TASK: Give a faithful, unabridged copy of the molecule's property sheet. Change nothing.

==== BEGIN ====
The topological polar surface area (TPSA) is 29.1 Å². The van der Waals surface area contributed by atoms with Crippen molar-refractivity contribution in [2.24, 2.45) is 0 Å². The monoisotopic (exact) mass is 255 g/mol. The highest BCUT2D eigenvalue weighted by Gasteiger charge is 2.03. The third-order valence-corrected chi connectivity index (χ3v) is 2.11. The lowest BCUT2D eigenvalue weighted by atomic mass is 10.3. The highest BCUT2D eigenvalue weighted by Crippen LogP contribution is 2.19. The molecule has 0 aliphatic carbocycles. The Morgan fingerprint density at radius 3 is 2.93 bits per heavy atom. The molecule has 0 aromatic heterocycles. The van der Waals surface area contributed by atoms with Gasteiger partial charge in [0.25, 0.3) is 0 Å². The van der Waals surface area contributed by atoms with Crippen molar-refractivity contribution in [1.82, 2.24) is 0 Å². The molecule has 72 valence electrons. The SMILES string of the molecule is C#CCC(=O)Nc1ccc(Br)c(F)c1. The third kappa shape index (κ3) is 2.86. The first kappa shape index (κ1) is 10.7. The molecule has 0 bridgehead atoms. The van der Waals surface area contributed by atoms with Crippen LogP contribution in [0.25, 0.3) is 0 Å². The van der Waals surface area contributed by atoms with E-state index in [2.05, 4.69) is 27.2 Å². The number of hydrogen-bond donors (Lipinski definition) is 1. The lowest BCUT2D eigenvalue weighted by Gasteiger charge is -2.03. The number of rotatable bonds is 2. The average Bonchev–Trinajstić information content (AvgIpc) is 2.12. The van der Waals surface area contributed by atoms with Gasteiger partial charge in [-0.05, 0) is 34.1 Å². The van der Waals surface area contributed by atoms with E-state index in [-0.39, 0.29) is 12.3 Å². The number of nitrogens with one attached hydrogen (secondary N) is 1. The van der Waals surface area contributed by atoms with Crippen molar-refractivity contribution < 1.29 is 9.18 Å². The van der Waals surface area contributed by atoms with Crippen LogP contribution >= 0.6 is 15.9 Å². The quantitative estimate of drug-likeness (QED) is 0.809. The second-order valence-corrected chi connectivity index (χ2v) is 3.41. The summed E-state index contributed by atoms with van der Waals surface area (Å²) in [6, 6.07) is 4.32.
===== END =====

The topological polar surface area (TPSA) is 29.1 Å². The van der Waals surface area contributed by atoms with Crippen molar-refractivity contribution in [2.24, 2.45) is 0 Å². The monoisotopic (exact) mass is 255 g/mol. The highest BCUT2D eigenvalue weighted by Gasteiger charge is 2.03. The third-order valence-corrected chi connectivity index (χ3v) is 2.11. The lowest BCUT2D eigenvalue weighted by atomic mass is 10.3. The highest BCUT2D eigenvalue weighted by Crippen LogP contribution is 2.19. The molecule has 0 aliphatic carbocycles. The Morgan fingerprint density at radius 3 is 2.93 bits per heavy atom. The molecule has 0 aromatic heterocycles. The van der Waals surface area contributed by atoms with Gasteiger partial charge in [0.25, 0.3) is 0 Å². The van der Waals surface area contributed by atoms with Crippen molar-refractivity contribution in [1.82, 2.24) is 0 Å². The molecule has 72 valence electrons. The SMILES string of the molecule is C#CCC(=O)Nc1ccc(Br)c(F)c1. The third kappa shape index (κ3) is 2.86. The first kappa shape index (κ1) is 10.7. The molecule has 0 bridgehead atoms. The van der Waals surface area contributed by atoms with Crippen LogP contribution in [0.25, 0.3) is 0 Å². The van der Waals surface area contributed by atoms with E-state index in [2.05, 4.69) is 27.2 Å². The number of hydrogen-bond donors (Lipinski definition) is 1. The lowest BCUT2D eigenvalue weighted by Gasteiger charge is -2.03. The number of rotatable bonds is 2. The average Bonchev–Trinajstić information content (AvgIpc) is 2.12. The van der Waals surface area contributed by atoms with Gasteiger partial charge in [-0.05, 0) is 34.1 Å². The van der Waals surface area contributed by atoms with E-state index in [-0.39, 0.29) is 12.3 Å². The number of nitrogens with one attached hydrogen (secondary N) is 1. The van der Waals surface area contributed by atoms with Crippen molar-refractivity contribution < 1.29 is 9.18 Å². The van der Waals surface area contributed by atoms with Crippen LogP contribution >= 0.6 is 15.9 Å². The quantitative estimate of drug-likeness (QED) is 0.809. The second-order valence-corrected chi connectivity index (χ2v) is 3.41. The summed E-state index contributed by atoms with van der Waals surface area (Å²) in [6, 6.07) is 4.32.